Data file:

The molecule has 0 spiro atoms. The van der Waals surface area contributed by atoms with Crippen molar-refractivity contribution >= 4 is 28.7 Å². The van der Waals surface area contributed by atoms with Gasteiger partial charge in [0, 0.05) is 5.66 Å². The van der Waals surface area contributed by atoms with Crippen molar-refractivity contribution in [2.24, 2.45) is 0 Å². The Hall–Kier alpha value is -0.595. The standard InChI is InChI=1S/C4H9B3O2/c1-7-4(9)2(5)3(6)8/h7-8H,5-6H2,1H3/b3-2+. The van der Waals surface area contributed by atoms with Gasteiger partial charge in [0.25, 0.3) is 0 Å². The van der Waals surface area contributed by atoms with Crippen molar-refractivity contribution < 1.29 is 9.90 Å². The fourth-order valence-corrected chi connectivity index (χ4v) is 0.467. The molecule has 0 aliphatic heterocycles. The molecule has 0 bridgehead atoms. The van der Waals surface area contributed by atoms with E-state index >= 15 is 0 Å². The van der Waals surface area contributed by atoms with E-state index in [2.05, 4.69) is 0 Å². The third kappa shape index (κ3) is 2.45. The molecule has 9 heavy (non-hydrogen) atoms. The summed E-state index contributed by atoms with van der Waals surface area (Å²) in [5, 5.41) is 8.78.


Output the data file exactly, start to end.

The molecule has 0 spiro atoms. The van der Waals surface area contributed by atoms with Crippen molar-refractivity contribution >= 4 is 28.7 Å². The van der Waals surface area contributed by atoms with Gasteiger partial charge in [0, 0.05) is 5.66 Å². The van der Waals surface area contributed by atoms with Crippen molar-refractivity contribution in [2.24, 2.45) is 0 Å². The Hall–Kier alpha value is -0.595. The standard InChI is InChI=1S/C4H9B3O2/c1-7-4(9)2(5)3(6)8/h7-8H,5-6H2,1H3/b3-2+. The van der Waals surface area contributed by atoms with Gasteiger partial charge in [0.25, 0.3) is 0 Å². The van der Waals surface area contributed by atoms with Crippen molar-refractivity contribution < 1.29 is 9.90 Å². The fourth-order valence-corrected chi connectivity index (χ4v) is 0.467. The molecule has 0 aliphatic heterocycles. The molecule has 0 bridgehead atoms. The van der Waals surface area contributed by atoms with E-state index >= 15 is 0 Å². The van der Waals surface area contributed by atoms with E-state index in [2.05, 4.69) is 0 Å². The third kappa shape index (κ3) is 2.45. The molecule has 9 heavy (non-hydrogen) atoms. The summed E-state index contributed by atoms with van der Waals surface area (Å²) in [5, 5.41) is 8.78.